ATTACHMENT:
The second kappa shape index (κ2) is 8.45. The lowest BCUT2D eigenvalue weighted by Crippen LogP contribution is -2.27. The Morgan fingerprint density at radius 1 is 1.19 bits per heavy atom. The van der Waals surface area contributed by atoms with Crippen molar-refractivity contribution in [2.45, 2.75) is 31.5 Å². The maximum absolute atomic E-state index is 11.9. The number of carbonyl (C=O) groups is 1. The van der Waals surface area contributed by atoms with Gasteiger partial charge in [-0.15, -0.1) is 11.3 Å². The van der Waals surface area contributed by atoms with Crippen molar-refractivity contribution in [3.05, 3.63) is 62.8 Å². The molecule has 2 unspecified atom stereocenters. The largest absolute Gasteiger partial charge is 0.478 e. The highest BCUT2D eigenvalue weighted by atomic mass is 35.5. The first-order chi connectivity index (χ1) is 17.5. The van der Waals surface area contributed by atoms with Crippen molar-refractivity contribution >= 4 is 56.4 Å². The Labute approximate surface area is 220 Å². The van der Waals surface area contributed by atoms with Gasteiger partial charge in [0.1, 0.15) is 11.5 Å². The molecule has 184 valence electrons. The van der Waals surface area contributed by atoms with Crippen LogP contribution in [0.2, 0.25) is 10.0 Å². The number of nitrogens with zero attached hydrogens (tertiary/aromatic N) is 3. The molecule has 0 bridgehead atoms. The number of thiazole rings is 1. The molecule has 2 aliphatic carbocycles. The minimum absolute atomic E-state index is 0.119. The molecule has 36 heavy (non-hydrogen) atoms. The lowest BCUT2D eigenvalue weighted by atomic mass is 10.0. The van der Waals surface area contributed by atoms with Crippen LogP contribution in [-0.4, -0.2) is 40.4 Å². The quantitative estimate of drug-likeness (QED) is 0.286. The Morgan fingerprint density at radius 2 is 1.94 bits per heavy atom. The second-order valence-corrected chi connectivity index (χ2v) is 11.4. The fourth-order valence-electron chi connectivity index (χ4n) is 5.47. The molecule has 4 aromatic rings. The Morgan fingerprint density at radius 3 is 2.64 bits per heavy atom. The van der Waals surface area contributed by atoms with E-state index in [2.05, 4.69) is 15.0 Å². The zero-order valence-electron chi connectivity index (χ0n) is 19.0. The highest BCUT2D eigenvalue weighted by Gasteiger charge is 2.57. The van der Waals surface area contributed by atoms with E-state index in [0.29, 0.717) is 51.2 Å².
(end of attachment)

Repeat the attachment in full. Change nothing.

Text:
The second kappa shape index (κ2) is 8.45. The lowest BCUT2D eigenvalue weighted by Crippen LogP contribution is -2.27. The Morgan fingerprint density at radius 1 is 1.19 bits per heavy atom. The van der Waals surface area contributed by atoms with Crippen molar-refractivity contribution in [2.45, 2.75) is 31.5 Å². The maximum absolute atomic E-state index is 11.9. The number of carbonyl (C=O) groups is 1. The van der Waals surface area contributed by atoms with Gasteiger partial charge in [-0.15, -0.1) is 11.3 Å². The van der Waals surface area contributed by atoms with Crippen molar-refractivity contribution in [3.05, 3.63) is 62.8 Å². The molecule has 2 unspecified atom stereocenters. The largest absolute Gasteiger partial charge is 0.478 e. The highest BCUT2D eigenvalue weighted by atomic mass is 35.5. The first-order chi connectivity index (χ1) is 17.5. The van der Waals surface area contributed by atoms with Crippen molar-refractivity contribution >= 4 is 56.4 Å². The Labute approximate surface area is 220 Å². The van der Waals surface area contributed by atoms with Gasteiger partial charge in [0.1, 0.15) is 11.5 Å². The molecule has 184 valence electrons. The van der Waals surface area contributed by atoms with Crippen LogP contribution in [0.2, 0.25) is 10.0 Å². The number of nitrogens with zero attached hydrogens (tertiary/aromatic N) is 3. The molecule has 0 bridgehead atoms. The number of thiazole rings is 1. The molecule has 2 aliphatic carbocycles. The minimum absolute atomic E-state index is 0.119. The molecule has 36 heavy (non-hydrogen) atoms. The lowest BCUT2D eigenvalue weighted by atomic mass is 10.0. The van der Waals surface area contributed by atoms with Crippen LogP contribution in [-0.4, -0.2) is 40.4 Å². The quantitative estimate of drug-likeness (QED) is 0.286. The Morgan fingerprint density at radius 2 is 1.94 bits per heavy atom. The second-order valence-corrected chi connectivity index (χ2v) is 11.4. The fourth-order valence-electron chi connectivity index (χ4n) is 5.47. The molecule has 4 aromatic rings. The Morgan fingerprint density at radius 3 is 2.64 bits per heavy atom. The van der Waals surface area contributed by atoms with E-state index in [2.05, 4.69) is 15.0 Å². The zero-order valence-electron chi connectivity index (χ0n) is 19.0. The highest BCUT2D eigenvalue weighted by Gasteiger charge is 2.57. The van der Waals surface area contributed by atoms with E-state index in [0.29, 0.717) is 51.2 Å².